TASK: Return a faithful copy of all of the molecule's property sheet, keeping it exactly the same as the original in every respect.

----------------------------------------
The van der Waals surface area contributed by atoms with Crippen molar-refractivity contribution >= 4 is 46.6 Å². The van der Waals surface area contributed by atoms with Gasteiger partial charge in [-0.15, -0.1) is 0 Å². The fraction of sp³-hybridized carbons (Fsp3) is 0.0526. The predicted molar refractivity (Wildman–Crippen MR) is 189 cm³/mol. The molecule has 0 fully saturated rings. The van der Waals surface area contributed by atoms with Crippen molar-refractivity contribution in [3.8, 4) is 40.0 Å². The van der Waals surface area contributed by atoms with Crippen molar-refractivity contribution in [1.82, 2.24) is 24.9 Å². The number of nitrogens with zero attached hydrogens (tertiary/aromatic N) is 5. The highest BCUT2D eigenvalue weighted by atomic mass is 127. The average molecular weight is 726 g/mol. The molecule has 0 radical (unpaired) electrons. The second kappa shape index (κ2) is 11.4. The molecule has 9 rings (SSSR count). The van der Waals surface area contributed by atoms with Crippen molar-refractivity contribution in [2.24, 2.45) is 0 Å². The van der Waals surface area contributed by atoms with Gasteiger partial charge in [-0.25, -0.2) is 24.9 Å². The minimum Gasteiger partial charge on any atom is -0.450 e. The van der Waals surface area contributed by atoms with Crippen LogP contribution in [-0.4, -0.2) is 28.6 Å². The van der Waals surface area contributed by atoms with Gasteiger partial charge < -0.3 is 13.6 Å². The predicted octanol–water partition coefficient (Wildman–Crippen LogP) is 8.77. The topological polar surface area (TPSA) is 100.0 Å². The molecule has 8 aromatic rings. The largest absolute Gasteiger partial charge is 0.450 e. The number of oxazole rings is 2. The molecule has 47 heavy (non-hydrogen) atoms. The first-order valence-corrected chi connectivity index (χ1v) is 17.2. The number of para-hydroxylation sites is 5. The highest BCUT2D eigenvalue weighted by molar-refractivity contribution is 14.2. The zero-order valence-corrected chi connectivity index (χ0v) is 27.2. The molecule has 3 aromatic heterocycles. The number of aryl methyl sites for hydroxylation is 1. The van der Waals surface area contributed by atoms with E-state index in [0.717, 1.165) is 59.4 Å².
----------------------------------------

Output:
The van der Waals surface area contributed by atoms with Crippen molar-refractivity contribution >= 4 is 46.6 Å². The van der Waals surface area contributed by atoms with Gasteiger partial charge in [-0.15, -0.1) is 0 Å². The fraction of sp³-hybridized carbons (Fsp3) is 0.0526. The predicted molar refractivity (Wildman–Crippen MR) is 189 cm³/mol. The molecule has 0 fully saturated rings. The van der Waals surface area contributed by atoms with Crippen molar-refractivity contribution in [3.8, 4) is 40.0 Å². The van der Waals surface area contributed by atoms with Crippen molar-refractivity contribution in [1.82, 2.24) is 24.9 Å². The number of nitrogens with zero attached hydrogens (tertiary/aromatic N) is 5. The highest BCUT2D eigenvalue weighted by atomic mass is 127. The average molecular weight is 726 g/mol. The molecule has 0 radical (unpaired) electrons. The second kappa shape index (κ2) is 11.4. The molecule has 9 rings (SSSR count). The van der Waals surface area contributed by atoms with Crippen molar-refractivity contribution in [2.24, 2.45) is 0 Å². The van der Waals surface area contributed by atoms with Gasteiger partial charge in [-0.25, -0.2) is 24.9 Å². The minimum Gasteiger partial charge on any atom is -0.450 e. The van der Waals surface area contributed by atoms with Crippen LogP contribution in [-0.4, -0.2) is 28.6 Å². The van der Waals surface area contributed by atoms with Gasteiger partial charge < -0.3 is 13.6 Å². The predicted octanol–water partition coefficient (Wildman–Crippen LogP) is 8.77. The topological polar surface area (TPSA) is 100.0 Å². The molecule has 8 aromatic rings. The largest absolute Gasteiger partial charge is 0.450 e. The number of oxazole rings is 2. The molecule has 47 heavy (non-hydrogen) atoms. The first-order valence-corrected chi connectivity index (χ1v) is 17.2. The number of para-hydroxylation sites is 5. The highest BCUT2D eigenvalue weighted by molar-refractivity contribution is 14.2. The zero-order valence-corrected chi connectivity index (χ0v) is 27.2. The molecule has 3 aromatic heterocycles. The number of aryl methyl sites for hydroxylation is 1. The van der Waals surface area contributed by atoms with E-state index in [0.717, 1.165) is 59.4 Å².